Davis, N. (2008). How may teacher learning be promoted for educational renewal with it? In J. Voogt and G. Knezek (Eds.), International Handbook of Information Technology in Primary and Secondary Education (pp. 507–520). Amsterdam, Netherlands: Springer.
Technology is changing the ability to access information and way it is used, therefore is a catalyst for change in 21st century education. Davis takes an ecological perspective to change in education due to technology, identifying a series of nested ecosystems from the global perspective to the classroom. She has mapped a number of categories that influence the change in education due to technology, namely “commercial, political, bureaucratic and professional” influences (Davis, 2008, p. 509).
At the global level, change in education due to technology adoption in one country can influence change in other countries. Multi-national technology companies can influence what goes on in the classroom through their commercial operations and own educational needs. According to Davis, technology corporations can influence governments to develop strategic visions and plans for the utilisation of technology in education, resulting in benefits for all. Davis also identifies change at regional level as educational organisations utilise technologies and collaborate to connect classrooms and share resources.
Within the school, Davis talks of the “keystone species”, those people who most disrupt the traditional classroom practice through the introduction of technology. Davis contends that technology adoption starts with the teachers with outward stimulation to adoption by other teachers until integration is achieved. The degree to which that integration is achieved depends upon support (eg. opportunities to explore and training) and, if the school has a strategic plan, change is more effective. It also depends upon the level of IT coordination with people in that area of responsibility having the ability “to spread or retard innovation” (p. 513).
At the classroom level, IT adoption will occur if the teacher identifies a personal need that technology can address. In many cases the teacher is the leader of pedagogical innovation with technology. Its adoption and evolution depends on two factors; teacher as advocate for change and the characteristics of the technology itself, for example its complexity. Ultimately, the article’s purpose is to show that there are many variables in the diffusion of technology in education and it is a complex issue.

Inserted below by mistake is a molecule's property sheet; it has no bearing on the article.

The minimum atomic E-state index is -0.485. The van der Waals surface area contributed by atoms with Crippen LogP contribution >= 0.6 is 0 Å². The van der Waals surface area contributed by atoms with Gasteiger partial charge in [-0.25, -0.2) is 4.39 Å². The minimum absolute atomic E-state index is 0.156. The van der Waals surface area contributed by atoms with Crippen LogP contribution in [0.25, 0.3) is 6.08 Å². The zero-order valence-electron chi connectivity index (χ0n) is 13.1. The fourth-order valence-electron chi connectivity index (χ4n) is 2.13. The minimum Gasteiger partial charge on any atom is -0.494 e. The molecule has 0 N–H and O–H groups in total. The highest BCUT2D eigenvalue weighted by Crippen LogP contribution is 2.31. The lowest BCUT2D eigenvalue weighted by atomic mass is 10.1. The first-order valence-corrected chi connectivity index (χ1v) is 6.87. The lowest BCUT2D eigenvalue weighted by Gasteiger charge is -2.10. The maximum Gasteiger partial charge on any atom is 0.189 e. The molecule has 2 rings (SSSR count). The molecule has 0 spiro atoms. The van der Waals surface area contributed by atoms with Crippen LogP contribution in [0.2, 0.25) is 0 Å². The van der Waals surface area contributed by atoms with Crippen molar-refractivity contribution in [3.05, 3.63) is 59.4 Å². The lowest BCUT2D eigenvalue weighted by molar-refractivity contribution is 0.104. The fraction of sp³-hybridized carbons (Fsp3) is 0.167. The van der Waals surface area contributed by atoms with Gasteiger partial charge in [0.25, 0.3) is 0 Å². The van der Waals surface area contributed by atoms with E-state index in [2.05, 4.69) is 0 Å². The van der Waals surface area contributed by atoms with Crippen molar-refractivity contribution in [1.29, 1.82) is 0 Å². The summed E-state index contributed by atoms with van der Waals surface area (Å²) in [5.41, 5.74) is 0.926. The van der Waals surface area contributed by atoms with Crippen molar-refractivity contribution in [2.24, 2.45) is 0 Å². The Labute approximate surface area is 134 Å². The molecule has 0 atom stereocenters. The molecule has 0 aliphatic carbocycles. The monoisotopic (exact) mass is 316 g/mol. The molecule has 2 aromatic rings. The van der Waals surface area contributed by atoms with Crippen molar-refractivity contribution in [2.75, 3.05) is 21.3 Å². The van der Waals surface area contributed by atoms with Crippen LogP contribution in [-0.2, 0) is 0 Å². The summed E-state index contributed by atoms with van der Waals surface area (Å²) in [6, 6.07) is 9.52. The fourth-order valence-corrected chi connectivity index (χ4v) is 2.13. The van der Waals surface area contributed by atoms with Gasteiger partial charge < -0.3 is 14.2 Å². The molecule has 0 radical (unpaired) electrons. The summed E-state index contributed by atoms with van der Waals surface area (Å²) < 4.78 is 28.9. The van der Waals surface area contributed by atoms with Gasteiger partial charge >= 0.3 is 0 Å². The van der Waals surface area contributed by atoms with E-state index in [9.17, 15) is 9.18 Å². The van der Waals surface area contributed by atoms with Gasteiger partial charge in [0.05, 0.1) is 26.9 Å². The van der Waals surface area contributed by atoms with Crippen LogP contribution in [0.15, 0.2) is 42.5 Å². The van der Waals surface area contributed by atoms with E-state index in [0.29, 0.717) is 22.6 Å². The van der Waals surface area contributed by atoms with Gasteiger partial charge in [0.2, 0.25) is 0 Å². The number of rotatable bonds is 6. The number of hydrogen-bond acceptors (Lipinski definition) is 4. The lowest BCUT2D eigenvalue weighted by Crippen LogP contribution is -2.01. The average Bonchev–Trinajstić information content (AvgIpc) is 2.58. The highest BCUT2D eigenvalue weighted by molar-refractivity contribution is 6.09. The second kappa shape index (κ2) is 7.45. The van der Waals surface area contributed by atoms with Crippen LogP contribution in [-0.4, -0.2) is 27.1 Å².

Davis talks about the problem of equitable access to resources in education. Utilising technology in online learning is an attempt to provide flexible, equitable learning opportunities. However, in my context it can potentially lead to inequitable situations as face-to-face students generally have access to more academic support than distance students. It is important that student support services like Learning Services ‘catch up’ to find ways to meet the needs of this growing cohort of students.
I can identify CPIT as having reached the mature stage where the institution has a strategic plan to transform educational practice and further embed IT into teaching pedagogy with the creation of dedicated ‘technology-enhanced’ learning spaces, and in its partnership with other tertiary institutions to extend the programmes delivered, both face-to-face and online.
The article helped me identify that IT coordination is very formal at CPIT, with a steering group that brings together IT experts, managers and educational developers. Certainly individual tutors, as the ‘keystone species’ can introduce IT innovations but it is also true that adoption is controlled by that ‘IT coordination’ group. A recent example of that was the work done in my department to develop a database to improve our reporting capability, only to be told it would not be supported by IT itself. Without that support, it can never get off the ground.